Jules Verne: Five Weeks in a Balloon

22. CHAPTER TWENTY-SECOND. (continued)

This obstacle, which could not be turned, had to be crossed, so the cylinder was put to its utmost power, and the balloon rose to the height of six thousand feet, leaving between it and the volcano a space of more than three hundred fathoms.

From his bed of suffering, the dying missionary could contemplate that fiery crater from which a thousand jets of dazzling flame were that moment escaping.

"How grand it is!" said he, "and how infinite is the power of God even in its most terrible manifestations!"

This overflow of blazing lava wrapped the sides of the mountain with a veritable drapery of flame; the lower half of the balloon glowed redly in the upper night; a torrid heat ascended to the car, and Dr. Ferguson made all possible haste to escape from this perilous situation.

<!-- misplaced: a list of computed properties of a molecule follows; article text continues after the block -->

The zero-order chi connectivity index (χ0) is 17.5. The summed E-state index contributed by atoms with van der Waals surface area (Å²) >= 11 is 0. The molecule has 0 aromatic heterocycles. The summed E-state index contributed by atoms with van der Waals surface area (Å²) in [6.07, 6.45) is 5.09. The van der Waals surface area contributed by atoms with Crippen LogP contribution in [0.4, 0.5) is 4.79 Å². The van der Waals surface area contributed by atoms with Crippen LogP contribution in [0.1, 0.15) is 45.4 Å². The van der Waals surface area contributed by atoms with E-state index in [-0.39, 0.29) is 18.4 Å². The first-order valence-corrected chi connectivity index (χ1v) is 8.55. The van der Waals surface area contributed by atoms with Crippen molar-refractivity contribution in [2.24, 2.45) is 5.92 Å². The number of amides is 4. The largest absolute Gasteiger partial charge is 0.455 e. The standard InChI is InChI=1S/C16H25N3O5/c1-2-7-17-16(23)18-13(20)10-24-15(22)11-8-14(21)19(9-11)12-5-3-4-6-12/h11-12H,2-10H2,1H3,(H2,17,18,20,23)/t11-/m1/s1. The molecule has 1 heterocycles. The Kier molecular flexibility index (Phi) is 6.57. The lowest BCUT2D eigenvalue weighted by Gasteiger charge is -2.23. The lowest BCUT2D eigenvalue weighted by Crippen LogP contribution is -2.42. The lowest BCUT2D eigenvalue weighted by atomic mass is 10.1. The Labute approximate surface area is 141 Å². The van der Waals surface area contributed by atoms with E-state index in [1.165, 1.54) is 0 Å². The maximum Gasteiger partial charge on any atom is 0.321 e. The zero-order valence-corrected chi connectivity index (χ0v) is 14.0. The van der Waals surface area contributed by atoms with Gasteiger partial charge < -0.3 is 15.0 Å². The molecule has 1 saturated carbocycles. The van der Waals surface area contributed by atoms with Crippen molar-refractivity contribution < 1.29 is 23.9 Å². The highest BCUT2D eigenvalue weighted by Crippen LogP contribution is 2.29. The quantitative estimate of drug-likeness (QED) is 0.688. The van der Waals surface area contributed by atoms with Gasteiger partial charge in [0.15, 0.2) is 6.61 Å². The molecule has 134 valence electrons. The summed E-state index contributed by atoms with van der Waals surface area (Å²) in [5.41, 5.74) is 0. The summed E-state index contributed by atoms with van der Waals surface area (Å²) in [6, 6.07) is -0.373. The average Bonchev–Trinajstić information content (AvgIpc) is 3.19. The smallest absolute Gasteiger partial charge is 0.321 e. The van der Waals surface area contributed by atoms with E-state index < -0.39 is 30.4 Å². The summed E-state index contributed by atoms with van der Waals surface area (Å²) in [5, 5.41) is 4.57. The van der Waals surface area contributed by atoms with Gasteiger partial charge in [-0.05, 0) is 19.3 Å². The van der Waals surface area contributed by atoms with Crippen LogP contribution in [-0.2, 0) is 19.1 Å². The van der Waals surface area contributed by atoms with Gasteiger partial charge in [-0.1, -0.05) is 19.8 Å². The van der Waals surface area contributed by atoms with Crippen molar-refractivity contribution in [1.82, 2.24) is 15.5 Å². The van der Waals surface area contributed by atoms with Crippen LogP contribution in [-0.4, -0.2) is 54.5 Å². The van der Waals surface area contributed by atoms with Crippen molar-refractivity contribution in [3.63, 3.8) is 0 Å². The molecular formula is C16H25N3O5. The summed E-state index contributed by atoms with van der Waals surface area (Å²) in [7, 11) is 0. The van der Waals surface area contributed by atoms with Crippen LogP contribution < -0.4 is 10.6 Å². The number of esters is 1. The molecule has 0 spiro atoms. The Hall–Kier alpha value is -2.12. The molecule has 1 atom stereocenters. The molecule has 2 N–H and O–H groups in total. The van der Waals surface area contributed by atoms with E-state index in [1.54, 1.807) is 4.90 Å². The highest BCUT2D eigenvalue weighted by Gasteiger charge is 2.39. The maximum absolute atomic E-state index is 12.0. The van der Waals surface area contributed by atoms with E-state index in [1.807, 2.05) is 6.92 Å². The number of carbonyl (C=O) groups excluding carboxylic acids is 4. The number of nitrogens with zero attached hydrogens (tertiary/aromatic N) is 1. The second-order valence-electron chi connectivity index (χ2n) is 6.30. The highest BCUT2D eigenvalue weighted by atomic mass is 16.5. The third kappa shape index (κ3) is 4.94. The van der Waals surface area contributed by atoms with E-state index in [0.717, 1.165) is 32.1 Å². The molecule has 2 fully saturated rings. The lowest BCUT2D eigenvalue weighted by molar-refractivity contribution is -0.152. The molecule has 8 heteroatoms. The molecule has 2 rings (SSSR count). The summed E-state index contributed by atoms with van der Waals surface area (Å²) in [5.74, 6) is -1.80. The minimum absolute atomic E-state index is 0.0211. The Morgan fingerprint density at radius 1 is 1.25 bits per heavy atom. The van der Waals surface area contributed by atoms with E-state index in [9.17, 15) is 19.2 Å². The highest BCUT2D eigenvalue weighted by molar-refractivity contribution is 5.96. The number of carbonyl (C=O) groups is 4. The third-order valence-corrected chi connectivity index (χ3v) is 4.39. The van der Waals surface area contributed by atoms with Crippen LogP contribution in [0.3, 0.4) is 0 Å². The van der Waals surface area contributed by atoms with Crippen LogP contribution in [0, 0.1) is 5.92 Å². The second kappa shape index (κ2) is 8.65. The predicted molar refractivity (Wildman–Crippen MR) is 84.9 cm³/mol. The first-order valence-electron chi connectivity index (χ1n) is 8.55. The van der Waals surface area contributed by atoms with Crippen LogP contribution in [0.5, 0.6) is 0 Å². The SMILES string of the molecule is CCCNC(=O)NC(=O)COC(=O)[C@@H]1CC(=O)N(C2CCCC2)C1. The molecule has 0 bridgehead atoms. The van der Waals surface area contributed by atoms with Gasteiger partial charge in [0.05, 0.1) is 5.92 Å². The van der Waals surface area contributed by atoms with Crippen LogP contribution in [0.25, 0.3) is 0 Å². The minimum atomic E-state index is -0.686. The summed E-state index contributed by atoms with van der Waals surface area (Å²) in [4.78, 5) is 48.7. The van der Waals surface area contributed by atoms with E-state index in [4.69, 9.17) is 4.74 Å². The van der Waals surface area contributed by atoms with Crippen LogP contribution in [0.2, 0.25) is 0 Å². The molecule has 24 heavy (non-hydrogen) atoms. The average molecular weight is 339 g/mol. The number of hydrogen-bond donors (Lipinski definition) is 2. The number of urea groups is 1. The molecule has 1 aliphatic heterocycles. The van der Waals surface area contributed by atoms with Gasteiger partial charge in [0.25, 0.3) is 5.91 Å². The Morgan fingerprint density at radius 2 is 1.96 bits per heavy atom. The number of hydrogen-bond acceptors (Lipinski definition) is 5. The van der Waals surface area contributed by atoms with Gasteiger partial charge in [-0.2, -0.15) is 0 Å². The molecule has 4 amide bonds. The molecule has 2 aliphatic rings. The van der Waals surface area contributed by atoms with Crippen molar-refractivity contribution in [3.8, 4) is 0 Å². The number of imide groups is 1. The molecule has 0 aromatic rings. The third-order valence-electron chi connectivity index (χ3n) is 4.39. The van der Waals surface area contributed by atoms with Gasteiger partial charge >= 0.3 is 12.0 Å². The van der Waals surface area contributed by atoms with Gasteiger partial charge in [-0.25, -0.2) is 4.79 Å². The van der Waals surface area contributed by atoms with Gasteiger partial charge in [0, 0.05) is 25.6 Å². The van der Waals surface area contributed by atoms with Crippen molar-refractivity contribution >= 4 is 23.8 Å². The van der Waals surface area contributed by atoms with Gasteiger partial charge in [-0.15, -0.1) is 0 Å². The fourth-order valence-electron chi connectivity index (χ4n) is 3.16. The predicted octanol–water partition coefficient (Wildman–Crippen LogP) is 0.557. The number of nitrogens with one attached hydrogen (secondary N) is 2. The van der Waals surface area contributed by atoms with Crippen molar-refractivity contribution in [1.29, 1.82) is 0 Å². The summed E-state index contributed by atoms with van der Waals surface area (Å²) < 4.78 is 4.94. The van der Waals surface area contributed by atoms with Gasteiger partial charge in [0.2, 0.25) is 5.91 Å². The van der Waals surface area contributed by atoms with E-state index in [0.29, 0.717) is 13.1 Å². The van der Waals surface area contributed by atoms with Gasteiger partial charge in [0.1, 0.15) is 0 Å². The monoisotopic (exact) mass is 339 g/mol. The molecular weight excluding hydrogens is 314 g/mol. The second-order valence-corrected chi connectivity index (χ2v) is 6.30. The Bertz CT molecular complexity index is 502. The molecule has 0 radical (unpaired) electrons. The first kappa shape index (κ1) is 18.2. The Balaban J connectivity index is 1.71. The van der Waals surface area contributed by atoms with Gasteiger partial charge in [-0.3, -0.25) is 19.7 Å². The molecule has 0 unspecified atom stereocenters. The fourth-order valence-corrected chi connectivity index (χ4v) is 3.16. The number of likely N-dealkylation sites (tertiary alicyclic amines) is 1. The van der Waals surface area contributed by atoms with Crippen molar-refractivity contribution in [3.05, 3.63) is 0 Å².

By ten o'clock the volcano could be seen only as a red point on the horizon, and the balloon tranquilly pursued her course in a less elevated zone of the atmosphere.

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